Who is Moon Jae-in?
Born on a small island in South Korea at the tail end of the Korean War, Moon Jae-in spent his early years in poverty. He became a leader of student demonstrations while attending Kyung Hee University, and after two decades as a human rights lawyer, he joined the administration of President Roh Moo-hyun in 2002. Moon launched his own political career as a national assemblyman in 2012. Following the scandal that brought down his predecessor, Park Geun-hye, Moon was elected President of the Republic of Korea in May 2017.
Moon Jae-in was born on Geoje Island, South Korea, on January 24, 1953. His parents, who had fled the North Korean communist regime, struggled to keep the family out of poverty; Moon has recounted the tale of being strapped to his mother's back as she sold eggs to make ends meet.
Despite the hardship, Moon proved a bright child, and he was accepted into the prestigious Gyeongnam Middle School in Busan. His activist leanings were sparked at Kyungnam High School, and he later led protests against President Park Chung-hee while studying law at Kyung Hee University, resulting in his arrest at one demonstration.
Conscripted into the army's special forces, Moon in 1976 took part in "Operation Paul Bunyan," the response to the killing of two American soldiers in the Korean Demilitarized Zone (DMZ). He returned to his studies and activism later in the decade, reportedly learning he had passed the bar exam after his arrest at another demonstration in 1980.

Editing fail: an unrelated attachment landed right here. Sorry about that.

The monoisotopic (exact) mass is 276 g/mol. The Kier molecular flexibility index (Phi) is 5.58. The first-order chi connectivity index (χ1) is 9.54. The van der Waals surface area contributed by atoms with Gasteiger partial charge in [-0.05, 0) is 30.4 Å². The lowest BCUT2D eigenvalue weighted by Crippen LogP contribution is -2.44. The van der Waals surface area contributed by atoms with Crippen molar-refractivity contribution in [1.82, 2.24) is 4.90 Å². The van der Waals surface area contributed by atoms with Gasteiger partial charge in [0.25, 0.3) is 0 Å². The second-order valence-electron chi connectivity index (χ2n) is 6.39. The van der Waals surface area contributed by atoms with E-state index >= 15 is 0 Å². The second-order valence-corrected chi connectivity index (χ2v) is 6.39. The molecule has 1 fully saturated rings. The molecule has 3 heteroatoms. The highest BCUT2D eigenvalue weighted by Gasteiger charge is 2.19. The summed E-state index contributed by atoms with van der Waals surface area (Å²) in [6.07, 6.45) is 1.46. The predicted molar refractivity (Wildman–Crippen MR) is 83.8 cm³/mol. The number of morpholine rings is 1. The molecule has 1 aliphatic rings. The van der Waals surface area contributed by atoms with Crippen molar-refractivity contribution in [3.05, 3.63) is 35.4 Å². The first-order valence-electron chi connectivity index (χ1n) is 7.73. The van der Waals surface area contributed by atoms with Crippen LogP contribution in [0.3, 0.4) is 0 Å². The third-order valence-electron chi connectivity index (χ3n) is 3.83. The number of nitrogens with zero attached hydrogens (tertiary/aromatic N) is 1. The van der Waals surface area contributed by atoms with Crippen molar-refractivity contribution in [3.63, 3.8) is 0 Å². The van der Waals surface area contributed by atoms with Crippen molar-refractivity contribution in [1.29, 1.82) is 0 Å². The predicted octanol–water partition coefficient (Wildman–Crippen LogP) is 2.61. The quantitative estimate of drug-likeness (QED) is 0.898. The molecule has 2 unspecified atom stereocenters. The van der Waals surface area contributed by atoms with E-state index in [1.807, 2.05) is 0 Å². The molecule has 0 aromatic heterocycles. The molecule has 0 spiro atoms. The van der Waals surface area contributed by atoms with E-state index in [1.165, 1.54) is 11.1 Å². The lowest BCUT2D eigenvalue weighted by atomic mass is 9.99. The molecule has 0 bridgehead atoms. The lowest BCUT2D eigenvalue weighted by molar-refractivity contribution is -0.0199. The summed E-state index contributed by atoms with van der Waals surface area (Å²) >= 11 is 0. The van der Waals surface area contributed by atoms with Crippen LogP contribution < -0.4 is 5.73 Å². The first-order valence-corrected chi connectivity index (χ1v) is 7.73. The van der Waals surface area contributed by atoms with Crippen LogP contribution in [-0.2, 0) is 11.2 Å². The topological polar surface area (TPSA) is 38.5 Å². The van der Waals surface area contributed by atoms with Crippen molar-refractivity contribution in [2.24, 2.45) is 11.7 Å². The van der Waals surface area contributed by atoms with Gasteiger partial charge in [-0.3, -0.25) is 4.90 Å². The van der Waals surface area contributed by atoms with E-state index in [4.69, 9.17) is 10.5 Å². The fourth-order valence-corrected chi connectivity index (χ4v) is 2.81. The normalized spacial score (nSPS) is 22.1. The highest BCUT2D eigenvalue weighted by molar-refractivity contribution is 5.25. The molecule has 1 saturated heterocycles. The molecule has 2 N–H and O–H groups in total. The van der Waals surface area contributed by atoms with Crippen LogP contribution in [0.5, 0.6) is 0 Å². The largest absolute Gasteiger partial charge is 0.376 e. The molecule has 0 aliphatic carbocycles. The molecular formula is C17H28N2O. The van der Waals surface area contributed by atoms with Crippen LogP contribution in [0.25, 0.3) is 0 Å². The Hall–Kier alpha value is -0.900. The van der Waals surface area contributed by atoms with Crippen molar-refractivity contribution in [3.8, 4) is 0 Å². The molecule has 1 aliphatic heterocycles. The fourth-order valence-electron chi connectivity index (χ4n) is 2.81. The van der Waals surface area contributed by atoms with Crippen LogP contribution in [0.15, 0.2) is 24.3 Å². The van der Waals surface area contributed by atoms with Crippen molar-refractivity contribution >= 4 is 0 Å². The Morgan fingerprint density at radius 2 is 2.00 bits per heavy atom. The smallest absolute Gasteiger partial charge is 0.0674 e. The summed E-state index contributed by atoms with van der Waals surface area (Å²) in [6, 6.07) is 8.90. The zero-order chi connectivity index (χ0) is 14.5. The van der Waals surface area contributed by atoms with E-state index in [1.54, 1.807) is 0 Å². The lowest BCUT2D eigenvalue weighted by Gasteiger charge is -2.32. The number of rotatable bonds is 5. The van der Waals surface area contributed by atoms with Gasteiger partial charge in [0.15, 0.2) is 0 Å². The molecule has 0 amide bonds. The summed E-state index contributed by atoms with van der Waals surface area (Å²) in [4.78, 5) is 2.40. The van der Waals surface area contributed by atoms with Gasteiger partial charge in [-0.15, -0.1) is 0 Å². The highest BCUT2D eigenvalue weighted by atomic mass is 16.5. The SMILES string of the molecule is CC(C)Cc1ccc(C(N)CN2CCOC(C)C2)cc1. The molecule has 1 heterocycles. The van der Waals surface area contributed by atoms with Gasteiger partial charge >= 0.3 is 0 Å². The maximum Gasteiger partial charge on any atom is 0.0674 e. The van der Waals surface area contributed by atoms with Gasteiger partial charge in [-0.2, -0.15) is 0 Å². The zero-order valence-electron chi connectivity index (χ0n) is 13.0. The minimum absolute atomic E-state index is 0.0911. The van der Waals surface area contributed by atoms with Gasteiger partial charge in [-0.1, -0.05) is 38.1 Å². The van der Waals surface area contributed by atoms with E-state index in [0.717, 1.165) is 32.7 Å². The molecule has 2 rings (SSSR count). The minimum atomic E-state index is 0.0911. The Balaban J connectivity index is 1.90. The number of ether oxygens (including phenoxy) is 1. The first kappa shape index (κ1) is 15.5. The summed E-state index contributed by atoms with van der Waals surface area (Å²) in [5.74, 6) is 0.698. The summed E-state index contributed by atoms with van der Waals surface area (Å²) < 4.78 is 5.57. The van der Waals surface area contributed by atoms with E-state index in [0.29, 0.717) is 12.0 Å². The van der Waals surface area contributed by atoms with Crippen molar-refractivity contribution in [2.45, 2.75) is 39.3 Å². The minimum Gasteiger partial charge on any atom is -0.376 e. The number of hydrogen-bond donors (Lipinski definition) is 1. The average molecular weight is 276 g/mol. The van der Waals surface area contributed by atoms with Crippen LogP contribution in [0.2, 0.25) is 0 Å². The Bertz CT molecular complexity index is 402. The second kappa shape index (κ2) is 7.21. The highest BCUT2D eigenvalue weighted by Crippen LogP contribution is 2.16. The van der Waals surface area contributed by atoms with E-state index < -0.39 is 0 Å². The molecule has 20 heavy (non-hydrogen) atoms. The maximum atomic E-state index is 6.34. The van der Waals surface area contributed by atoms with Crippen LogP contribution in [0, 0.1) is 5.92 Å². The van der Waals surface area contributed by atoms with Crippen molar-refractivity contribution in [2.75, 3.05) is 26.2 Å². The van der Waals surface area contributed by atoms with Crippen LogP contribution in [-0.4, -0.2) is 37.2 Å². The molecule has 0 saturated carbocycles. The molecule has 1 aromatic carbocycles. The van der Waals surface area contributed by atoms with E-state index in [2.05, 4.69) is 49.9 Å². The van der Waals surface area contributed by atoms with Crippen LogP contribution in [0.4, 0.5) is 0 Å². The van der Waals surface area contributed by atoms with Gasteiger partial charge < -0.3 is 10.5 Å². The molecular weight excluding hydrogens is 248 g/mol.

Moon maintained his academic excellence through the Judicial Research and Training Institute, graduating second in his class in 1982. However, he found he was disqualified from becoming a judge due to his extensive involvement with anti-government protests.
From Lawyer to Top Political Aide
Around this time Moon met Roh Moo-hyun, another lawyer who shared many of the same values. They teamed up to run a Busan law firm that specialized in human rights, often taking on cases for students and low-wage laborers.
Moon continued with the practice after Roh left to launch a successful political career in 1987. In 2002, after Roh was elected South Korea's president, Moon again joined forces with his old friend, this time as senior secretary for civic affairs.
Although he later referenced his early awkwardness as a public servant, Moon capably adjusted to his new responsibilities. In 2004, he helped oversee the opening of Kaesong Industrial Park, a joint economic project between the North and South Korean governments. In 2007, he took over as Roh's chief of staff and was named chairperson of the promotion committee for a summit with North Korean leader Kim Jong-il.
Happy to return to private practice after the Roh administration ended in 2008, Moon was thrust into the spotlight after Roh committed suicide the following year, serving as the public face for a mourning contingency.
Picking up the slack for his departed friend and mentor, Moon in 2012 was elected a national assemblyman out of the Sasang-gu District in Busan. That year he also ran for president against Park Geun-hye, the daughter of his old antagonist, Park Chung-hee, before enduring a narrow loss.
Moon in 2015 took over as chairperson of the New Politics Alliance for Democracy, which soon became the Democratic Party of Korea. In late 2016, after news surfaced of Park's improper dealings with a longtime confidante, Moon was at the forefront of the protests calling for the president's ouster, leading to her impeachment and formal removal from office on March 10, 2017.